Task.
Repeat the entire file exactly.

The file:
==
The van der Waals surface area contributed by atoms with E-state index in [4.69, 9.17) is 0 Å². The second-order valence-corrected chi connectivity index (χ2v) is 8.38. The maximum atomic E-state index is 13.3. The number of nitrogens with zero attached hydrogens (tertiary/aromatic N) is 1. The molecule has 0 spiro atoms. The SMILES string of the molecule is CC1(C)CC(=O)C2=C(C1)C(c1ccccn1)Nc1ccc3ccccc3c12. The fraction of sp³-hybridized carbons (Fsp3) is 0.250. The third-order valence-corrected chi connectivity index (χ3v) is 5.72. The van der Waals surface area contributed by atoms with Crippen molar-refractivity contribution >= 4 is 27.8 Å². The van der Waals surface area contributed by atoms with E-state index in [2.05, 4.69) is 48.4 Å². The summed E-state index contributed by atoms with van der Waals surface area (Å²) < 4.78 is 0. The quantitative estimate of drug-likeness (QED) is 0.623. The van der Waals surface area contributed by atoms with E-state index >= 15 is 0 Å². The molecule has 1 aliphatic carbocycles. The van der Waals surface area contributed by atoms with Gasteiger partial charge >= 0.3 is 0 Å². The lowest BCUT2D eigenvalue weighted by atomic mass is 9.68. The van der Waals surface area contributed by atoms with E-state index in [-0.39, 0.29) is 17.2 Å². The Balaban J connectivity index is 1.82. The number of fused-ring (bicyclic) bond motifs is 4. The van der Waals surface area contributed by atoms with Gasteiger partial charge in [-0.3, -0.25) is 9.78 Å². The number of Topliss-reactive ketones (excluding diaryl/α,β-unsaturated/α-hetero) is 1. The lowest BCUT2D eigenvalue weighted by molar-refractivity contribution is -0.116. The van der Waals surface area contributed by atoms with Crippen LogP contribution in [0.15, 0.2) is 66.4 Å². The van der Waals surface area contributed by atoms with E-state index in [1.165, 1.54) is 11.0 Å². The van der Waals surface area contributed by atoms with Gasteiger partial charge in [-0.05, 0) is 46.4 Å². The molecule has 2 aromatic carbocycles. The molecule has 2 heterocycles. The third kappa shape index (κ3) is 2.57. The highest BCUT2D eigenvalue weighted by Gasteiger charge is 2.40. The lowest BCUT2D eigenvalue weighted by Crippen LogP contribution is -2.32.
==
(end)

The van der Waals surface area contributed by atoms with E-state index in [4.69, 9.17) is 0 Å². The second-order valence-corrected chi connectivity index (χ2v) is 8.38. The maximum atomic E-state index is 13.3. The number of nitrogens with zero attached hydrogens (tertiary/aromatic N) is 1. The molecule has 0 spiro atoms. The SMILES string of the molecule is CC1(C)CC(=O)C2=C(C1)C(c1ccccn1)Nc1ccc3ccccc3c12. The fraction of sp³-hybridized carbons (Fsp3) is 0.250. The third-order valence-corrected chi connectivity index (χ3v) is 5.72. The van der Waals surface area contributed by atoms with Crippen molar-refractivity contribution >= 4 is 27.8 Å². The van der Waals surface area contributed by atoms with E-state index in [2.05, 4.69) is 48.4 Å². The summed E-state index contributed by atoms with van der Waals surface area (Å²) < 4.78 is 0. The quantitative estimate of drug-likeness (QED) is 0.623. The van der Waals surface area contributed by atoms with E-state index >= 15 is 0 Å². The molecule has 1 aliphatic carbocycles. The van der Waals surface area contributed by atoms with Gasteiger partial charge >= 0.3 is 0 Å². The lowest BCUT2D eigenvalue weighted by atomic mass is 9.68. The van der Waals surface area contributed by atoms with E-state index in [-0.39, 0.29) is 17.2 Å². The Balaban J connectivity index is 1.82. The number of fused-ring (bicyclic) bond motifs is 4. The van der Waals surface area contributed by atoms with Gasteiger partial charge in [-0.3, -0.25) is 9.78 Å². The number of Topliss-reactive ketones (excluding diaryl/α,β-unsaturated/α-hetero) is 1. The lowest BCUT2D eigenvalue weighted by molar-refractivity contribution is -0.116. The van der Waals surface area contributed by atoms with Crippen LogP contribution in [0.15, 0.2) is 66.4 Å². The van der Waals surface area contributed by atoms with E-state index in [1.165, 1.54) is 11.0 Å². The van der Waals surface area contributed by atoms with Gasteiger partial charge in [-0.05, 0) is 46.4 Å². The molecule has 2 aromatic carbocycles. The molecule has 2 heterocycles. The third kappa shape index (κ3) is 2.57. The highest BCUT2D eigenvalue weighted by Gasteiger charge is 2.40. The lowest BCUT2D eigenvalue weighted by Crippen LogP contribution is -2.32.